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[Indonesia] Child Rearing Emphasizing on Discipline and Education in Jakarta--Current Situation Regarding Children's "Attitudes of Learning to Learn" (4)

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[About this series]
Recently, we are seeing increasing global interest in ECEC (early childhood education and care). Against such a backdrop, Benesse Educational Research and Development Institute (BERD), which supports the operation of Child Research Net (CRN), has been conducting longitudinal research throughout Japan, focusing on children's "attitudes of learning to learn." BERD considers the "attitudes of learning to learn" as important social and emotional skills such as curiosity, cooperative skills, self-assertion, self-restraint and perseverance, all of which are lifelong skills that should preferably be developed starting from early childhood (for more details, please click here).

This time, BERD has decided to conduct a cross-national survey in order to examine the development process of the "attitudes of learning to learn (social and emotional skills)" and environments necessary to nurture such attitudes in early childhood. Prior to this survey, researchers from BERD and CRN have visited several ECEC facilities and families in Asia and Europe during the period between 2016 and 2017. They observed and interviewed the actual life-style of parents and children as well as the initiatives of facilities and families to develop the "attitudes of learning to learn."

The reports will be on the current conditions of early childhood education, parents and children, and interactions with children in each country through the eyes of the researchers. Please understand in advance that the examples of facilities and families they will describe in this series are meant to introduce the efforts and initiatives they observed during the survey visits and are for reference only.

Introduction: Social Conditions in Indonesia

The Republic of Indonesia is an archipelago of more than 17,500 islands scattered over a vast area of ocean. The country has a land area of around 1.89 million km2 with an estimated population of around 250 million. Today, Indonesia is the world's fourth most populous nation behind China, India, and the United States (Note 1). In contrast, Japan has a land area of around 380,000 km2 and a population of around 120 million with 6,852 islands. Therefore, Indonesia is nearly five times the size of Japan and has more than double the number of islands and population of Japan (Note 2).

Although it has a vast land area, about 70% of the Indonesian population reside on the small island of Java, which accounts for only 6% of the total national land area. Economic activities in western Indonesia (Sumatra, Java and Bali) account for about 82-83% of the national economy, indicating a certain development gap between western Indonesia and eastern Indonesia.

Indonesia is also a typical multi-ethnic country with more than 300 ethnic groups having different languages and religions. Its official and national language is Indonesian (Bahasa Indonesia), but more than 583 languages are currently spoken across the country. Although Indonesia has the largest Muslim population in the world, the Indonesian government officially recognizes six religions (Islam, Protestantism, Catholicism, Hinduism, Buddhism and Confucianism) (Note 3).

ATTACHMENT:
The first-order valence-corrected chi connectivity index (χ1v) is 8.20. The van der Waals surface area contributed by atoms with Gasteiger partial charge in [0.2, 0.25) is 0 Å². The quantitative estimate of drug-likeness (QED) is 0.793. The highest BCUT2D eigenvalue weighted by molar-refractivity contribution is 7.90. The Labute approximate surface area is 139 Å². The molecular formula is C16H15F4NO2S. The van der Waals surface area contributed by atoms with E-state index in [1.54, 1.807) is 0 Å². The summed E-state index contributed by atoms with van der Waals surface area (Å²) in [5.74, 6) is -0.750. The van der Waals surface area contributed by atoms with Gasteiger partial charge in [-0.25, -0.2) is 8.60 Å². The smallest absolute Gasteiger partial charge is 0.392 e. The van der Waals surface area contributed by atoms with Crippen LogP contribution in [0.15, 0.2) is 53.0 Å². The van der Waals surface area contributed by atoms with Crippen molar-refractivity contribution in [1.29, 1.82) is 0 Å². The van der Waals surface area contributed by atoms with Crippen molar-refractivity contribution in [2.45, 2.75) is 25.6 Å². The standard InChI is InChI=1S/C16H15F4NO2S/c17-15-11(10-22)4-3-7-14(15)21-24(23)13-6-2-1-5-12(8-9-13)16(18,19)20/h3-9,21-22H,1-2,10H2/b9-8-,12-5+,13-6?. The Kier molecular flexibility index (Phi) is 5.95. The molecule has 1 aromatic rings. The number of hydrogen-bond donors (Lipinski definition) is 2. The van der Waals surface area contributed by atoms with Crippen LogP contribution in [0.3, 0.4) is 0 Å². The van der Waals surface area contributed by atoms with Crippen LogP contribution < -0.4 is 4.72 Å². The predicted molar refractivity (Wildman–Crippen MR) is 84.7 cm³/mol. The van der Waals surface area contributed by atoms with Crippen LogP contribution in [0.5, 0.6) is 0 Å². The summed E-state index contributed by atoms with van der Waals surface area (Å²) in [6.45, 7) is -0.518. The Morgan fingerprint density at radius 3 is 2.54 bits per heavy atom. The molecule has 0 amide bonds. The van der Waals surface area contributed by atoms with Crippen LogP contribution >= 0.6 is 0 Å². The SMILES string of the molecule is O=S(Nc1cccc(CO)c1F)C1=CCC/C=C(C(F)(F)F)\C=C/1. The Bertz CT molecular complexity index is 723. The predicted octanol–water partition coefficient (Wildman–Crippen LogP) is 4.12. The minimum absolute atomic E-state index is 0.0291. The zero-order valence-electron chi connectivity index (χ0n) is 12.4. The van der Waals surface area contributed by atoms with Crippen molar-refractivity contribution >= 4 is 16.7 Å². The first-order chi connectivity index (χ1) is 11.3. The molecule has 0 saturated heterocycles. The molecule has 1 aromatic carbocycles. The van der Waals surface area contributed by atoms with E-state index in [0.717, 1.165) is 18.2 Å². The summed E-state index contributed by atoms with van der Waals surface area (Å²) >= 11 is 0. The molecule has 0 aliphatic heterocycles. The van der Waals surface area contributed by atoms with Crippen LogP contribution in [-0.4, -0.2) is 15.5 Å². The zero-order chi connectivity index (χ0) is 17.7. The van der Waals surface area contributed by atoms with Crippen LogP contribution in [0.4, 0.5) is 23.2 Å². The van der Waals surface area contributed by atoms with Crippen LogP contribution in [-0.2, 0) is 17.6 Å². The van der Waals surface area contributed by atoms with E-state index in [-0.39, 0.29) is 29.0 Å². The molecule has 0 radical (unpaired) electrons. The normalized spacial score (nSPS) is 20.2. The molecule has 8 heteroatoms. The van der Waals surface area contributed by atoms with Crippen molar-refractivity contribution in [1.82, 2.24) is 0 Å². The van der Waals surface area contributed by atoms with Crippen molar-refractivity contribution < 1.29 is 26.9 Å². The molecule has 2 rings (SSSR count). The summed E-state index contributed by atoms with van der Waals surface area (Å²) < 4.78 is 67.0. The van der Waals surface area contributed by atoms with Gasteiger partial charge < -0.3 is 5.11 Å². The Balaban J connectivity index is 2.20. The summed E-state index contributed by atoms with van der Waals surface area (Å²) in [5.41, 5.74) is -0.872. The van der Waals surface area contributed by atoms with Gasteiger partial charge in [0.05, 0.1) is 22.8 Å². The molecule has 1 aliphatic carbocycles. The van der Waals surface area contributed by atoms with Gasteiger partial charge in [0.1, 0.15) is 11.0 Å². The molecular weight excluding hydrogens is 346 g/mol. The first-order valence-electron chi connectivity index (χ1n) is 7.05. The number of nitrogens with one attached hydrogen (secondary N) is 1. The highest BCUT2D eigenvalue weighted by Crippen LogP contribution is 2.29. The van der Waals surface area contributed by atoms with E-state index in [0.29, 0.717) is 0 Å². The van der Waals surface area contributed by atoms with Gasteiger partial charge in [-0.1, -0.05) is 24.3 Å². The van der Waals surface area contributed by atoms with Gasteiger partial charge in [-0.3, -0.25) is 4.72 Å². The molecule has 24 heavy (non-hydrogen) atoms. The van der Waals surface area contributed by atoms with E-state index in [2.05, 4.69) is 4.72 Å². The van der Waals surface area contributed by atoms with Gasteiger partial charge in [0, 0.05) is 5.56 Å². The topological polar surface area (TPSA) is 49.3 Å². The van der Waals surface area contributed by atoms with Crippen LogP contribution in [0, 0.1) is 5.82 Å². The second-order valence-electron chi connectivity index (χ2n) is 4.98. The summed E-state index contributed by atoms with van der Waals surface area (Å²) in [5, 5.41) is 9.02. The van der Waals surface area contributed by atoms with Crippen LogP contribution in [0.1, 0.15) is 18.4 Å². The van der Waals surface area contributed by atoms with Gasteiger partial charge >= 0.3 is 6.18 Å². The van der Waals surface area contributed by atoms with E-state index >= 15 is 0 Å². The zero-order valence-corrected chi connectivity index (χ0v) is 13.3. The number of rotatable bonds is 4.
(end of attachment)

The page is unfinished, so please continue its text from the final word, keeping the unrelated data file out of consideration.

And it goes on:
Considering the characteristics of Indonesia, a country of diversity in terms of geography, economy, culture and religion, it is not difficult to imagine that there are various environments and cultures for child-rearing practice rooted in the tradition of each local community. In this report, I will explain the actual conditions of families with young children (aged five) and their parent-child interactions in Jakarta, the capital and largest city of Indonesia. We visited some kindergartens and families in the city in November 2016 and obtained their opinions and thoughts through interviews with them.

Education and Personality Development: Two Main Themes of Child Rearing

In Indonesia, kindergartens have a regular Parent-teacher Consultation Day. On that day, parents can individually consult with a kindergarten teacher or a child development specialist regarding the development of their child, asking questions or receiving advice. The kindergarten we visited sets a Parent-teacher Consultation Day on a fixed day of each week. As mentioned in the previous report on child education facilities in Indonesia, parents are eager to engage in consultation regarding their child's education and personality.

The two families we visited were double-income upper-middle-class families in Indonesia where a large economic disparity exists. When we arrived at the door of the first Christian family, a young, teenager-like housemaid holding children in her arms greeted us. We had an interview with the mother of a five-year-old boy and a three-year-old girl. When we asked her, "What is important for you when bringing up your children?" she answered immediately, "To nurture a sense of independence and responsibility." She wants her children to be able to take care of themselves, and she was brought up in the same way as well when she was little. Then, we asked her "What kind of person do you want your children to become?" and she answered, "An independent person respecting God." We also showed her a list of multiple choices and she chose "A person caring for his/her own family," "A person showing great competence at work," and "A person devoting him/herself to society." The mother recognized the importance of studying to become an independent adult and earning a living. She provided small desks, chairs and scribbling whiteboards for children in the living room so as to encourage them to do whatever and whenever they want, sitting at their desk. In this way, she is trying to get them ready for elementary school.